Prevalence of dysphagia due to sarcopenia is widespread, yet neglected. Four learned societies in Japan have examined the issue that was first pinpointed in 2005 and became known as “sarcopenic dysphagia” in 2012. Their findings were recently published in Geriatrics & Gerontology International.
Dysphagia stemming from sarcopenia
Over 68 scientific articles published up to March 2018 link dysphagia and sarcopenia. Several studies point to the muscles used for swallowing being weakened by undernutrition. Many clinical studies report dysphagia in sarcopenic patients.
Sarcopenic dysphagia is defined as dysphagia following sarcopenia of the entire body, including the muscles used for swallowing. The term “sarcopenic dysphagia” does not apply where there is no muscle wasting. Similarly, sarcopenia or dysphagia due to neuromuscular disease are not covered by the definition. However, sarcopenia arising from inactivity and ageing, undernutrition or illness (cachexia, cancer, cardiovascular surgery, Alzheimer’s disease etc.) is considered a cause of sarcopenic dysphagia.
Five criteria for diagnosis
The leanred societies have drawn up five criteria for diagnosis:
1/ Detection of dysphagia
2/ Detection of generalised sarcopenia defined by: strength of grip (Men<26kg / Women<18kg), walking speed <0.8m/sec, muscle mass [DEXA Me,<7.0km/m² / Women<5.4 kg/m² or bioelectrical impedance analysis Men<7.0 kg/m² / Women<5.7 kg/m²] and calf muscle circumference Men<30 cm/ Women<29 cm),
3/ Wasting of muscles used for swallowing (imagery),
4/ Other causes of dysphagia are excluded,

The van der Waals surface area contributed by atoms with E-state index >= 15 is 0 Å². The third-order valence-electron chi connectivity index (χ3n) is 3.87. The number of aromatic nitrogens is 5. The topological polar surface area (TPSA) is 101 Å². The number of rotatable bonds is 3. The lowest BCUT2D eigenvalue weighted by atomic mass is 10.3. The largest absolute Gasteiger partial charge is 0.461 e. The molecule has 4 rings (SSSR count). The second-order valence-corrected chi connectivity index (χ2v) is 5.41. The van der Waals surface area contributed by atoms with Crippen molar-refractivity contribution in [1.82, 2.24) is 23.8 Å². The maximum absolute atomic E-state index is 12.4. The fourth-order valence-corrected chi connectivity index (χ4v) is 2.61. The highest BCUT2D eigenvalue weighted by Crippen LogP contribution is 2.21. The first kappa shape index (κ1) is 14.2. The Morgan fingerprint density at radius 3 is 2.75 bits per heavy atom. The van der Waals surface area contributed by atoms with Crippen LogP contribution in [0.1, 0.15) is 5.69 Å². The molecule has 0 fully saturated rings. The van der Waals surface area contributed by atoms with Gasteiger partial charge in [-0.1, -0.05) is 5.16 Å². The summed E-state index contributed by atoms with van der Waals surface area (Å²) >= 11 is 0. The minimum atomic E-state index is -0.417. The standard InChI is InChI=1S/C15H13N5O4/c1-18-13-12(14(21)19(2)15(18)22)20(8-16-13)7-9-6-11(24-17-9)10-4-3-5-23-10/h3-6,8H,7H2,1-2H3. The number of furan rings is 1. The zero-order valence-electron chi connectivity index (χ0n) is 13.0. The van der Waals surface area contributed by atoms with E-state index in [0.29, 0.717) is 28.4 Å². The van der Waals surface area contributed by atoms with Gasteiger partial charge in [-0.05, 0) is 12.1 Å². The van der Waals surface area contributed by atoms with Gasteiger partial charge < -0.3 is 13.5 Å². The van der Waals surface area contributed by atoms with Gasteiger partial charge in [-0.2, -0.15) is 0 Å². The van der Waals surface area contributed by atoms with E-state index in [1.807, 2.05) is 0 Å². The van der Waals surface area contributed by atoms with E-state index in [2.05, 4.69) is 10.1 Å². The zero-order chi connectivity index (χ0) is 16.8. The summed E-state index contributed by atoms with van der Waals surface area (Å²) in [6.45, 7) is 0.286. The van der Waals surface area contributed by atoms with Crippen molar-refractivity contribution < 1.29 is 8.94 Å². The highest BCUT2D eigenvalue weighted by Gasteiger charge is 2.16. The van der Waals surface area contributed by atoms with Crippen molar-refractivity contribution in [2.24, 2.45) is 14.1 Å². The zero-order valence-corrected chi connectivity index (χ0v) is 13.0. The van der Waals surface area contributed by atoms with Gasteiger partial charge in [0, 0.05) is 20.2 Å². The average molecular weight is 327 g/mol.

5/ The main cause considered is sarcopenia (even if others such as a stroke, neuromuscular illness and cancer are also detected)
Diagnosis is definite if criteria 1, 2, 3 and 4 are detected;
Diagnosis is probable if criteria 1, 2 and 4 are detected;
Diagnosis is possible if criteria 1, 2 and 5 are detected;
In older hospitalised patients, lingual pressure (<20,0 kPa) and the strength with which the mouth is held closed are useful indicators of sarcopenic dysphagia.
Treatment and physiotherapy
Treatment of sarcopenic dysphagia requires physiotherapy involving resistance exercises for muscles used in swallowing as well as nutritional intervention(around 35 kcal/kg of body weight per day). On admission to hospital, steps to prevent sarcopenic dysphagia must be taken from the outset. The approach is the same as treatment. For patients admitted with aspiration pneumonia, physiotherapy should commence within a few days to reduce the risk of mortality.
Sarcopenia and dysphagia: Position paper by four professional organizations. Fujishima I, Fujiu-Kurachi M, Arai H, Hyodo M, Kagaya H, Maeda K, Mori T, Nishioka S, Oshima F, Ogawa S, Ueda K, Umezaki T, Wakabayashi H, Yamawaki M, Yoshimura Y. Geriatr Gerontol Int. 2019 Feb;19(2):91-97. https://onlinelibrary.wiley.com/doi/full/10.1111/ggi.13591